.mnet

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Status: Proposed
Registry Provider: Afilias
Type: Brand TLD
Priority #: 383 - Electronic Media Network Limited (M-Net)

.mnet is a Brand TLD being proposed in ICANN's New gTLD Program. The applicant is Electronic Media Network Limited (M-Net).[1]

Application Details

The following is excerpted from the applicant's response to question #18:

"The applicant, Electronic Media Network Limited is a wholly owned subsidiary of Multichoice South Africa Holdings (Pty) Ltd. MultiChoice started as the subscriber management arm of M-Net, the analogue Pay-TV channel. Today it is the leading multichannel digital satellite television operator across the African continent. Its dynamic technology platform and varied bouquet of channels, built on a foundation of compelling premium entertainment, has seen MultiChoice grow its business across South Africa. We live in a world where information has become the key advantage. Today, information can travel anywhere, anytime, at great speed and in so many different ways - unlocking potential wherever it goes. MultiChoice constantly looks for innovative ways and push boundaries to deliver information and content that is not only entertaining, but informative.

..

The proposed (.mnet) gTLD is a restricted, exclusively-controlled TLD that would serve the purpose of enhancing and expanding Electronic Media Network Limited (M-Net)’s ability to: • deliver product and service marketing⁄advertising; • enable marketing campaign activation; • facilitate interaction and communication with individuals and entities with whom Electronic Media Network Limited (M-Net) has a business relationship; • improve business operations; • simplify Internet user navigation to information about Electronic Media Network Limited (M-Net) products and services; and • provide an online environment which instills trust and engenders confidence in Electronic Media Network Limited (M-Net) and its affiliates."[2]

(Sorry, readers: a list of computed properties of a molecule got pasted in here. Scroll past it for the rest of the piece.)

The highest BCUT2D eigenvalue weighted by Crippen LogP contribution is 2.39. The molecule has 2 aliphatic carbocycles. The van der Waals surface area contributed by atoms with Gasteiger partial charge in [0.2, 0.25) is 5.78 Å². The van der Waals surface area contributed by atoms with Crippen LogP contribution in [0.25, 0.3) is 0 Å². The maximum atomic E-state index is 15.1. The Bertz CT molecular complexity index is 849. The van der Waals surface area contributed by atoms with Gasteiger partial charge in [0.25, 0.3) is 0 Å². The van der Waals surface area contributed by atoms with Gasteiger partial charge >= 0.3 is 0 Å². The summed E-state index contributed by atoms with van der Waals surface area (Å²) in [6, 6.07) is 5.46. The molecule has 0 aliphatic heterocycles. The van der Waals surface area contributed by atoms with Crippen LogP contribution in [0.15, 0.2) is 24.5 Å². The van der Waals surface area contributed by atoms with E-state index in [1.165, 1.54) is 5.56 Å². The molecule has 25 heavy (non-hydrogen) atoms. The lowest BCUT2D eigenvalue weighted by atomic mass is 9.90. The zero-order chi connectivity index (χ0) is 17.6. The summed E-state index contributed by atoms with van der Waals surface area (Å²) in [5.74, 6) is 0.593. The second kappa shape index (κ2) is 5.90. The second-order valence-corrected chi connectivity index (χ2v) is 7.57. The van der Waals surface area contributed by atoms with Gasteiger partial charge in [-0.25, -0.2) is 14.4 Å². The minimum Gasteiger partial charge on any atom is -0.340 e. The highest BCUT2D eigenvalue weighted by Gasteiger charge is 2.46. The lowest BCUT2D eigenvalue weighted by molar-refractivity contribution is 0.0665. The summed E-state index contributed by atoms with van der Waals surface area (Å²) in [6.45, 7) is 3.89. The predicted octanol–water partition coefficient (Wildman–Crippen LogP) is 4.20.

String Confusion Objection

Verisign brought a String Confusion Objection against M-Net's application for .mnet, arguing that if M-Net were to change its business model in the future, it could cause confusion between .mnet and .net. Panelist Bruce Belding noted that .mnet would be targeted at consumers in South Africa, and that South African internet users are unlikely to be confused by the coexistence of the two domain names; therefore he ruled against Verisign's objection.[3]


References